- Appropriately using lips, mouth, tongue, and voice to produce phonemes in isolation, syllables, words, sentences, and connected speech.
- Speech Sound Disorder: a disorder with specific phonemes.
- Childhood Apraxia of Speech (CAS): difficulty coordinating, planning the sequence of movements involved in producing speech.
- Phonological Processes Disorder: consistent simplification of phoneme productions often decreasing speech intelligibility.
African American Dialect along with other dialectical differences are not considered as a disorder and are not treated. Examples:
- African American: producing /f/ for “th” (wif/with)
- Spanish: /y/ for “j’ (yump/jump)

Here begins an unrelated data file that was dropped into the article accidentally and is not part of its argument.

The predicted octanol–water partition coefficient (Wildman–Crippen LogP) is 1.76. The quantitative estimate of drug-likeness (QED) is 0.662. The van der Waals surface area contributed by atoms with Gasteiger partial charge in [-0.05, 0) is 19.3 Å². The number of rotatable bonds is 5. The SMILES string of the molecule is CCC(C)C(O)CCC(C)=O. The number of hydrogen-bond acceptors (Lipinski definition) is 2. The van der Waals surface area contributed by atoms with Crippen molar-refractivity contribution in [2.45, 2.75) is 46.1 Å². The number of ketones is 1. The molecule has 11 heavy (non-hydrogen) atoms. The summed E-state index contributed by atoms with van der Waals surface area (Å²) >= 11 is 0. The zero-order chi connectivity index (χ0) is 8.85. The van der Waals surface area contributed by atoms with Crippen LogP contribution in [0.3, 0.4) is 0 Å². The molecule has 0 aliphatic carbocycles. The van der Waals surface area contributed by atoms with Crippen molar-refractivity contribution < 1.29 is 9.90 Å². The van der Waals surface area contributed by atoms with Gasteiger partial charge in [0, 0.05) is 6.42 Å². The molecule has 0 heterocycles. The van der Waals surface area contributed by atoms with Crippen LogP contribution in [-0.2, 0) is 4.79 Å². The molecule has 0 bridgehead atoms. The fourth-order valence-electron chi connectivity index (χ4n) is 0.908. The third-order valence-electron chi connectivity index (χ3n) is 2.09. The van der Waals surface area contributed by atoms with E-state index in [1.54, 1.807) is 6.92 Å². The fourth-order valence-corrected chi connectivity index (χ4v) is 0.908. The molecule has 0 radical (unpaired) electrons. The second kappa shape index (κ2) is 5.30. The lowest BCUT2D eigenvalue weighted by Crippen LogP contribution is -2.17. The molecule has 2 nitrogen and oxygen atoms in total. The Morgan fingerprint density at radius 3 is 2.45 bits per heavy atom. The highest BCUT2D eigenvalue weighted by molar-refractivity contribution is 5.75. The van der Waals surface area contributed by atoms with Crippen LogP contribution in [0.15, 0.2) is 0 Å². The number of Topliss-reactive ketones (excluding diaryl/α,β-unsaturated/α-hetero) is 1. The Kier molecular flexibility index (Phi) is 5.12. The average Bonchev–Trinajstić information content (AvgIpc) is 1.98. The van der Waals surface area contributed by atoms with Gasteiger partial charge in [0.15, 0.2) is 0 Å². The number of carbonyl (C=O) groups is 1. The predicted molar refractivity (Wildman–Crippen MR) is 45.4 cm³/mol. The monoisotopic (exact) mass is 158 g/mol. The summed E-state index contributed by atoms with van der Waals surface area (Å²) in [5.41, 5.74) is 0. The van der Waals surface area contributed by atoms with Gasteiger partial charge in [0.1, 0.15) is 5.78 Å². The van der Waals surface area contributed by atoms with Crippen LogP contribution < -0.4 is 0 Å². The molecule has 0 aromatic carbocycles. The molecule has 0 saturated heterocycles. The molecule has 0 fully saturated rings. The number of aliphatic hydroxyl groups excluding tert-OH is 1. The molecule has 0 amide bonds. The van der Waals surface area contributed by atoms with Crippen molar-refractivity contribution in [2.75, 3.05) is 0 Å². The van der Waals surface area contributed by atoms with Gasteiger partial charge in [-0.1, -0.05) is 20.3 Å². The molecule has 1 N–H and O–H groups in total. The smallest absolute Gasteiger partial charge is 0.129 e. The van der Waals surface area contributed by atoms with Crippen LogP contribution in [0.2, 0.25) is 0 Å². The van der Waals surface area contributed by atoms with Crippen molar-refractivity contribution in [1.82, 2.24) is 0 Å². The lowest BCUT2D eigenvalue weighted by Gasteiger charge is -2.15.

- Haitian Creole: /h/ omission (ello/hello)
What is a Speech Sound Disorder?
A speech sound disorder (SSD) or speech disorder refers to a person who has difficulty acquiring and producing intelligible speech (articulation/phonology), fluent speech without typical dysfluent occurrences (fluency), or difficulty with volume or pitch during speech production(voice).
- Articulation: difficulty producing one or more sounds
- Phonological Disorder: consistent errors involving manner, place, position
- Motor Speech Disorder: delays due to Childhood Apraxia
- Structurally-based Speech Sound Disorder: delays due to anatomical differences
- Syndrome based Speech Sound Disorders: delays due to syndromes (i.e., Down Syndrome)
Bowen, C. (2011). Classification of children’s speech sound disorders. Retrieved from https://www/speech-language-therapy.com/index.php?option=com_content&viewarticle&id=45 on May 5, 2020.